Jeff Seldin, Sharon Behn
Voice of America
The Kurdish Peshmerga commander sat on a couch at his headquarters in Sulaymaniyah. On a nearby table there was a bowl of dried fruit and nuts. Two large sniper rifles lay on the floor by his desk.
"The longer ISIS stays, the more it becomes fashionable to youngsters with no hope, to all these youngsters who have been oppressed by the government here, in Syria, in other countries" he said in his British accent, using a common acronym for the Islamic State.
"They are not going to go away. ISIS is not going to be finished as soon as Mosul and Raqqa are taken," he warned. "It's going to be continuous. It's not going to stop."
The assessment just a few weeks ago from Polad Jangi, in charge of counterterrorism operations south of Mosul in the Kirkuk-Sulaymaniyah area, is far more grim than the latest public assessments by U.S. officials, including President Barack Obama.
It also may be much more realistic, however, according to several military and intelligence officials, who say that while gains by the U.S.-led coalition are real, they are on the periphery of Islamic State’s core holdings and are far from a death blow.
"They’re willing to trade space for time," said one U.S. official who spoke to VOA on condition of anonymity.
What worries officials is that while Islamic State is losing ground — up to 40 percent of the terrain it once controlled in Iraq and at least 10 percent of its holdings in Syria — the group is learning a great deal in defeat. Where it once spread out its resources, picking as many fights as it could, it now seems to be choosing its battles more carefully.
"What you’re seeing is a prioritization by ISIL on its strongholds of Raqqa and Mosul," the official said, using another acronym for the terror group. "You’re going to see a really tough fight."
There also is concern that the more desperate Islamic State becomes, the more dangerous it may grow.
"It has lost senior leaders, thousands of fighters and territory," a U.S. intelligence official said. "There’s little doubt the group will attempt to compensate."
And it has the experience to do so.
"ISIS actually has a tried and true playbook for its defense and is employing that to ensure it can maintain its core caliphate," said Harleen Gambhir, a counterterrorism analyst at the Institute for the Study of War. "The organization has mastered, particularly within Iraq, the art of pulling apart the Iraqi security forces."
She said evidence of Islamic State’s divide-and-conquer strategy already is evident in a series of recent bombings around Baghdad earlier this month, some targeting Shia militias, that has resulted in at least 25 deaths.
Steady depletions of the group's manpower also appear to be doing little to stop Islamic State.
More than 25,000 Islamic State fighters may have been killed due to U.S. and coalition airstrikes in Iraq and Syria. Until recently, though, both military and intelligence officials estimated the group was able to replenish its forces with about 1,000 new foreign fighters a month. That's about the same rate it was losing them.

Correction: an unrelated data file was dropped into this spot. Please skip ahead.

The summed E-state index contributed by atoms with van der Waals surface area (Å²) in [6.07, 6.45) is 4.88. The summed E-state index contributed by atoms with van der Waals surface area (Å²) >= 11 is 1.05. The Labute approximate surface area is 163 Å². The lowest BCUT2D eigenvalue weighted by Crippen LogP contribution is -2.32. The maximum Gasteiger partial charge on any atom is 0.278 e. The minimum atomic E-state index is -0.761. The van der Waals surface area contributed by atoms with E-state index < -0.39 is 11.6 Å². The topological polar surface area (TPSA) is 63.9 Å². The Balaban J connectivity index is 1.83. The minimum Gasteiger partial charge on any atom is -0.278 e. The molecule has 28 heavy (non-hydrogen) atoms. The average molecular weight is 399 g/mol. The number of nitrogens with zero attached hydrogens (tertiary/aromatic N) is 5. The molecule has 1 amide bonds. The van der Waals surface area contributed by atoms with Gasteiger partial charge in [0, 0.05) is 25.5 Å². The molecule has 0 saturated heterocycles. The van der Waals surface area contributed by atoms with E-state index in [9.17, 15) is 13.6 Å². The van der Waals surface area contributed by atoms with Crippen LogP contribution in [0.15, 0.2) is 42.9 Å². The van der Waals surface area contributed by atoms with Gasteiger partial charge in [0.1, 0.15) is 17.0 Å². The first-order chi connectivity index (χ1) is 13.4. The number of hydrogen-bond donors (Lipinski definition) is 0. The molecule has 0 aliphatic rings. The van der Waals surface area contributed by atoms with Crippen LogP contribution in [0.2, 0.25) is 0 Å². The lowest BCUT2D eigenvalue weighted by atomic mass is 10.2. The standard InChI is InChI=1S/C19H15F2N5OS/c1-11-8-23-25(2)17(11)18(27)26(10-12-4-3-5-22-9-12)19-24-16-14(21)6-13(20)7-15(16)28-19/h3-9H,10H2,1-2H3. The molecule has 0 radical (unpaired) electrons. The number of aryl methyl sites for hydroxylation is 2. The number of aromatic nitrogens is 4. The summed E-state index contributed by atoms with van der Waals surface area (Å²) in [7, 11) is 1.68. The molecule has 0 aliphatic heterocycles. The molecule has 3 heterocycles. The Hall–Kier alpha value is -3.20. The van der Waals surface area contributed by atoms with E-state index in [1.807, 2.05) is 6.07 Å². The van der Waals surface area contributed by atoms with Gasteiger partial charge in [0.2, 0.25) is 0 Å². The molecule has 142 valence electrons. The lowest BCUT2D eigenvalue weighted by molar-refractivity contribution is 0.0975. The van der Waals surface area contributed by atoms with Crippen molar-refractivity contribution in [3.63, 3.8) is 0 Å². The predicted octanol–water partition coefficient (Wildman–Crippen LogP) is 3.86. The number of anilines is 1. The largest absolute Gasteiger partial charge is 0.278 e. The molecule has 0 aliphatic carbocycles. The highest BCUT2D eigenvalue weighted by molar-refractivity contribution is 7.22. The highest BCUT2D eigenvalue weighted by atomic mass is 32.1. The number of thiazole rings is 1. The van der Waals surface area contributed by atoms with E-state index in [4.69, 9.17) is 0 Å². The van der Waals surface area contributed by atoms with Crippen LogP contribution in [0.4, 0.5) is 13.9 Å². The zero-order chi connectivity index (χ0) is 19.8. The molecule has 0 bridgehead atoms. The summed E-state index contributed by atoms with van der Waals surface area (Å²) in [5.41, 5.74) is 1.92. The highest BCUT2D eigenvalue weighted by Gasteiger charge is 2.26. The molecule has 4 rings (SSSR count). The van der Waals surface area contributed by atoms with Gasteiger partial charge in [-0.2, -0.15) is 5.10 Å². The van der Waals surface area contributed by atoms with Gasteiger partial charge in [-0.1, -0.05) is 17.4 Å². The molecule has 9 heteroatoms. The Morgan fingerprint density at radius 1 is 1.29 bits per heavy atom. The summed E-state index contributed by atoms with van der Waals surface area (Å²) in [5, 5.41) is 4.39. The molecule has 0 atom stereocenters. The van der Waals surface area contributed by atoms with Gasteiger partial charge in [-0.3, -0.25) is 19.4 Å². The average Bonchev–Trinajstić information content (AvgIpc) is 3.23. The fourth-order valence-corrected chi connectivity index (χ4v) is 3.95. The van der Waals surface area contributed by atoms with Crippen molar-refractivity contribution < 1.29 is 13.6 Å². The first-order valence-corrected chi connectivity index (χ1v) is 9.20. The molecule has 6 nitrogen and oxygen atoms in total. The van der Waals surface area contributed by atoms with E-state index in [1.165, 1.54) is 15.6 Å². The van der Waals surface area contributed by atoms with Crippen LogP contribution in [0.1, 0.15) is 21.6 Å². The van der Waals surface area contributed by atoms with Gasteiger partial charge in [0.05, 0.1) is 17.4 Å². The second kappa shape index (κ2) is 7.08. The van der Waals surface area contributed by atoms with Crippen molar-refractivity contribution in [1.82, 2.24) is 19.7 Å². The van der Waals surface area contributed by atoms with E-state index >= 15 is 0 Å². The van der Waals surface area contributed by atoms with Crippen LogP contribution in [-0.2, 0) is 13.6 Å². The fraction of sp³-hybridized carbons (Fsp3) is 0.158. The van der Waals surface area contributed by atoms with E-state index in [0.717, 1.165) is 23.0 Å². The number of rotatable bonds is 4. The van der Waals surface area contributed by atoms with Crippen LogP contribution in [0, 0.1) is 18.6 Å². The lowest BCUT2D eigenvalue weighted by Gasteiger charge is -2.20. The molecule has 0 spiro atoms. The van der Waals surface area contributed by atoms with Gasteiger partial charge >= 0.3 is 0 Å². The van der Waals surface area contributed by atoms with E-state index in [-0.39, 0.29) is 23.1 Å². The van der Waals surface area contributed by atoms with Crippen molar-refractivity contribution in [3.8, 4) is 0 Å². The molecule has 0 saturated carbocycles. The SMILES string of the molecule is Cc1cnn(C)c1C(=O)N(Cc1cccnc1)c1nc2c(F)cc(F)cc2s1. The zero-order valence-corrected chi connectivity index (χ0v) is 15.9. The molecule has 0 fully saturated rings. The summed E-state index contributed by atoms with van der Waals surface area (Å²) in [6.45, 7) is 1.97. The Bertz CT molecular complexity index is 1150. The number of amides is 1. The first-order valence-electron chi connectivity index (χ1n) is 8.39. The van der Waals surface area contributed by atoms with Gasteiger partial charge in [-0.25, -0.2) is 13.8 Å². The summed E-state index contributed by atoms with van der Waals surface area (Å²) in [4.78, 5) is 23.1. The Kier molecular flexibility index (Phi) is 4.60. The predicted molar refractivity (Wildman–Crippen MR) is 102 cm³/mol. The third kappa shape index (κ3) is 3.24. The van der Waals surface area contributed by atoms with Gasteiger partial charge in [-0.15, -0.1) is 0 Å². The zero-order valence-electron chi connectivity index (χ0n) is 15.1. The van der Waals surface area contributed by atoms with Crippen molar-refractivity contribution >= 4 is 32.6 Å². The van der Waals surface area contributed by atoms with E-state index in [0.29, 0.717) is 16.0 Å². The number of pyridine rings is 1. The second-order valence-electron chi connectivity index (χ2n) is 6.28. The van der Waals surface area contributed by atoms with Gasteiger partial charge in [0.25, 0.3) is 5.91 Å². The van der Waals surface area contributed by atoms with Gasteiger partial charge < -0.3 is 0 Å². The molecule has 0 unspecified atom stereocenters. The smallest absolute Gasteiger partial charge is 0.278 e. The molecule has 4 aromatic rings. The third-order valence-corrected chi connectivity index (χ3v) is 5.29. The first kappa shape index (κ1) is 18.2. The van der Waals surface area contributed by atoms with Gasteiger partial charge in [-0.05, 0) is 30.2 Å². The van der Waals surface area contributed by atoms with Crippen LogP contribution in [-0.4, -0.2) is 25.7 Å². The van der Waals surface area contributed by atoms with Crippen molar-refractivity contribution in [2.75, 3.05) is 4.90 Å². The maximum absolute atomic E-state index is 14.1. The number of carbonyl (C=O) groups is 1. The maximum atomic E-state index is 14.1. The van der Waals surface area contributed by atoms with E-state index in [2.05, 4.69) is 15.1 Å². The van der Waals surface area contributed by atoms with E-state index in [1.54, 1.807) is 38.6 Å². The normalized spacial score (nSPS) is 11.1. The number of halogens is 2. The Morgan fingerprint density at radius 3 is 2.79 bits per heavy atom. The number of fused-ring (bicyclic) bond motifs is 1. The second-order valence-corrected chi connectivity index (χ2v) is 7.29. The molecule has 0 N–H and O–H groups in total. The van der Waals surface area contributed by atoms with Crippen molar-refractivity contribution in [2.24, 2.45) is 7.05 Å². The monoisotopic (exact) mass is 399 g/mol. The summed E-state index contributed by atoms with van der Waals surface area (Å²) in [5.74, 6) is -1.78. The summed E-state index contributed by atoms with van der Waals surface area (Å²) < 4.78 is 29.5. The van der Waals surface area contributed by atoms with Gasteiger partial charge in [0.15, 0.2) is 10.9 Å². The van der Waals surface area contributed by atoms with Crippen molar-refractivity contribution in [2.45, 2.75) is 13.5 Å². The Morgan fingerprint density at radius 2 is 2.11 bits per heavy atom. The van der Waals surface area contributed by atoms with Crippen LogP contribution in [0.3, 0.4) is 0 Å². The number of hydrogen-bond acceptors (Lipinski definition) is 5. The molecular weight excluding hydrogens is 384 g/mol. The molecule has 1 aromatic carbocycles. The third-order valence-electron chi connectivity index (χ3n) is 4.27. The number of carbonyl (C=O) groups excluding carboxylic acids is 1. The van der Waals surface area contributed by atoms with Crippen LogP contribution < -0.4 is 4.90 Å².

Even with an intensified air campaign, the addition of more U.S. special forces and a stepped-up effort from local ground forces in Iraq and Syria, the Islamic State force remains formidable.
According to the most recent U.S. intelligence estimates, Islamic State has dropped from a high of about 32,000 fighters to a range of 19,000 to 25,000. Earlier U.S. military estimates had put the number of so-called card-carrying, or core, Islamic State members in Iraq and Syria at about 17,000.
Recent reports that the terror group is being forced to depend on child soldiers, as opposed to using them for propaganda purposes, may also be overblown.
"As disturbing as the idea of child-soldiers is, ISIL still remains largely dependent on drawing its fighters from foreign recruits and adult populations under its control," a U.S. counterterrorism official told VOA on condition of anonymity, adding the group "probably has not shifted to a greater reliance on children."
Several U.S. officials and analysts also warn against using the number of fighters as a benchmark for progress.
While one official said a propensity remains for the group to "throw bodies at problems," others describe Islamic State’s tactics as "brilliant" at times.
"If you look at their offensive in Anbar, the one that [Abu Omar al] Shishani led back in 2014, he didn’t use that many men to capture territory," said Daveed Gartenstein-Ross, a senior fellow at the Foundation for Defense of Democracies. "He used a relatively light force to capture a significant amount of territory.
"They face an uphill battle, but I also wouldn’t count them out in terms of their ability to surprise us and take territory again," he said.
There also are questions as to whether an apparent public relations backlash against Islamic State will do much to hurt the group.
A survey released earlier this week by ASDA’A Burson-Marsteller, based on 3,500 face-to-face interviews, found young people in 16 Arab countries "overwhelmingly reject the extremist group and believe it will fail," with 50 percent calling Islamic State the Middle East’s biggest obstacle.
Still, Gartenstein-Ross cautions it may take many more losses before Islamic State’s narrative of continued growth is put to the test, especially if it is able to conduct additional terror attacks outside Iraq and Syria.
"They have a core audience that’s not viewing them very critically," he said. "So they’re not close to a tipping point in terms of that core audience."
"As long as they control a piece of land, they’re able to control or influence a global jihadist insurgency," warned Haras Rafiq, managing director of Quilliam Foundation, a London-based organization focused on countering extremism.
"That’s what they’re doing," he said. "That’s what’s affecting us here in the West and in Europe and the U.S."